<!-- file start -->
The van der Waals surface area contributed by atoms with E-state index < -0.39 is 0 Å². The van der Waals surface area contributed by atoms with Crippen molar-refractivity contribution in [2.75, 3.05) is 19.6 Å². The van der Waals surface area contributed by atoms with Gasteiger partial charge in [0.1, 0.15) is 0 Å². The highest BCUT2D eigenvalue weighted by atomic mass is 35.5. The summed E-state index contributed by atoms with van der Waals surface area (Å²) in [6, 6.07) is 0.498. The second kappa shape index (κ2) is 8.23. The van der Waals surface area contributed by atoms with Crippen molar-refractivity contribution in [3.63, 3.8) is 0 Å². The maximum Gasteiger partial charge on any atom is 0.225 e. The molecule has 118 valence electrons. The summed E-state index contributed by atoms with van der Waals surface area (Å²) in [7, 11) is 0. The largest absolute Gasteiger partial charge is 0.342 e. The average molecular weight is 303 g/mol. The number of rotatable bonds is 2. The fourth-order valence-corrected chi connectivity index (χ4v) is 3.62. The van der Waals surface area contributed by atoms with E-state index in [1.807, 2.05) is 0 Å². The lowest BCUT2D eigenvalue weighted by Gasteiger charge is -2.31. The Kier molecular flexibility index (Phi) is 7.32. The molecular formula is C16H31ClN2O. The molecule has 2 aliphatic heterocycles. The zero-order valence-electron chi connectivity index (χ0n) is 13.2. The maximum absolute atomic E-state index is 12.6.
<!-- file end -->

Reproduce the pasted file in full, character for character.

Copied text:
The van der Waals surface area contributed by atoms with E-state index < -0.39 is 0 Å². The van der Waals surface area contributed by atoms with Crippen molar-refractivity contribution in [2.75, 3.05) is 19.6 Å². The van der Waals surface area contributed by atoms with Gasteiger partial charge in [0.1, 0.15) is 0 Å². The highest BCUT2D eigenvalue weighted by atomic mass is 35.5. The summed E-state index contributed by atoms with van der Waals surface area (Å²) in [6, 6.07) is 0.498. The second kappa shape index (κ2) is 8.23. The van der Waals surface area contributed by atoms with Crippen molar-refractivity contribution in [3.63, 3.8) is 0 Å². The maximum Gasteiger partial charge on any atom is 0.225 e. The molecule has 118 valence electrons. The summed E-state index contributed by atoms with van der Waals surface area (Å²) in [7, 11) is 0. The largest absolute Gasteiger partial charge is 0.342 e. The average molecular weight is 303 g/mol. The number of rotatable bonds is 2. The fourth-order valence-corrected chi connectivity index (χ4v) is 3.62. The van der Waals surface area contributed by atoms with E-state index in [1.807, 2.05) is 0 Å². The lowest BCUT2D eigenvalue weighted by Gasteiger charge is -2.31. The Kier molecular flexibility index (Phi) is 7.32. The molecular formula is C16H31ClN2O. The molecule has 2 aliphatic heterocycles. The zero-order valence-electron chi connectivity index (χ0n) is 13.2. The maximum absolute atomic E-state index is 12.6.